New Danish app set for national rollout to connect and support young cancer patients

Ellie Broughton, Helena Beer

A new app designed to reduce isolation and mental burden among young cancer patients is to undergo a national rollout across Denmark in 2024 after a successful pilot.

The ‘Kræftværket‘ (The Cancer Forge) app provides teenagers and young adults in cancer treatment with a comprehensive suite of features including symptom tracking, access to health information and a supportive online community with whom to share treatment experiences.

The app aims to alleviate loneliness and enhance young people‘s mechanisms for coping with their disease and was developed in collaboration with young cancer patients and healthcare professionals.

It is the first digital health solution of its kind in Europe targeted at young cancer patients for national health system implementation.

Professor Helle Pappot, professor in clinical oncology at University of Copenhagen and clinical professor at Rigshospitalet, University Hospital of Copenhagen, Denmark, was instrumental in the app‘s development.

She said: ‘The app has proven to be a good tool for creating an overview of and mastering one‘s illness, that both the healthcare system and the patients can benefit from. Our research shows that young people find the app supportive and meaningful.

‘The solution has been a crucial tool in empowering patients to manage their disease, and through our clinical research we have been able to document the positive impact on a patient’s quality of life.‘

Supporting cancer patients‘ quality of life

A pilot study led by the University of Copenhagen, which was published in the journal JMIR Mhealth Uhealth in 2019, investigated the feasibility of a smartphone app among adolescent and young adult patients with cancer in active treatment and post-treatment.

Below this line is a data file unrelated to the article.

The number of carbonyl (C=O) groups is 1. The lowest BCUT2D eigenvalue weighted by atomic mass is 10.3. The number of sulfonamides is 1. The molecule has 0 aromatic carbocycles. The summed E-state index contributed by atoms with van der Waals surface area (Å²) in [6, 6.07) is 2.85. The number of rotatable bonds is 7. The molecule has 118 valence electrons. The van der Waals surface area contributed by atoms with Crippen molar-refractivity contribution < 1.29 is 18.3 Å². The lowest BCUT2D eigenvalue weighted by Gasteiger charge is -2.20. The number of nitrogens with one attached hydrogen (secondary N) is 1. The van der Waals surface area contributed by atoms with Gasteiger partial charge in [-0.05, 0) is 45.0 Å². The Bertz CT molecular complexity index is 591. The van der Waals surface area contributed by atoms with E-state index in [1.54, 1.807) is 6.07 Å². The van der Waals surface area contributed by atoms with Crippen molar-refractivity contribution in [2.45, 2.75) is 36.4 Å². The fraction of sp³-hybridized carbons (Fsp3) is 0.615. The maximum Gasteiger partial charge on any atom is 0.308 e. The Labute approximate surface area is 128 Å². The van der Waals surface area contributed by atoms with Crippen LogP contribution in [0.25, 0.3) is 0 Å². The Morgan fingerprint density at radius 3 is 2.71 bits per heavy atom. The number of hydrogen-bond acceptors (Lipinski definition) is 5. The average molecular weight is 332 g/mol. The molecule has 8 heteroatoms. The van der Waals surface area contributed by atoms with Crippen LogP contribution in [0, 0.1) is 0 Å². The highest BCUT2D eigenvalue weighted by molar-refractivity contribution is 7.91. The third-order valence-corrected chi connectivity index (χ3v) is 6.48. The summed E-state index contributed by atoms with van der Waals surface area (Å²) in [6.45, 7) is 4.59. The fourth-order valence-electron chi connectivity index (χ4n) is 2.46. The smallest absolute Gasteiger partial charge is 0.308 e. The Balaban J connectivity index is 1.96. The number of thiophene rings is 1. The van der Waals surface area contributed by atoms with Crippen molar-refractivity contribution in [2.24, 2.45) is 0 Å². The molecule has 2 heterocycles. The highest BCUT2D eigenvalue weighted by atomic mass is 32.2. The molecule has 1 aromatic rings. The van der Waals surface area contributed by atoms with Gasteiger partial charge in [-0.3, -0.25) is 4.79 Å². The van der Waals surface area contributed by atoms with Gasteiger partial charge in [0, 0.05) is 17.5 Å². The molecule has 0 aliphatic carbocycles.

A total of 20 participants, 10 in active treatment and 10 in post-treatment, were recruited at Rigshospitalet and asked to use the Kræftværket app as they deemed appropriate over a six-week period.

The participants were asked to complete the 30-item European Organization for Research and Treatment of Cancer Quality of Life (QoL) Questionnaire before and after the six-week period.

The post-treatment group experienced a significant increase in overall QoL after the six-week period (global QoL: baseline 62.5, SD 22.3; after six weeks 80.8, SD 9.7; P=.04).

For the group in active treatment, the QoL remained stable throughout the six weeks.

The researchers concluded that use of the smartphone app in this patient population was feasible and had a possible effect on QoL and therefore was ‘warranted for this population‘.

The app will be implemented across all five Danish regions in the new year, with the developers hoping that international expansion will be possible in future.

Andreas Dam, CEO of Daman – the digital health company behind the app‘s development – said: ‘Our work in co-creation with patients has been pivotal in creating a space that not only provides technological solutions but also emotional support for young cancer patients.‘


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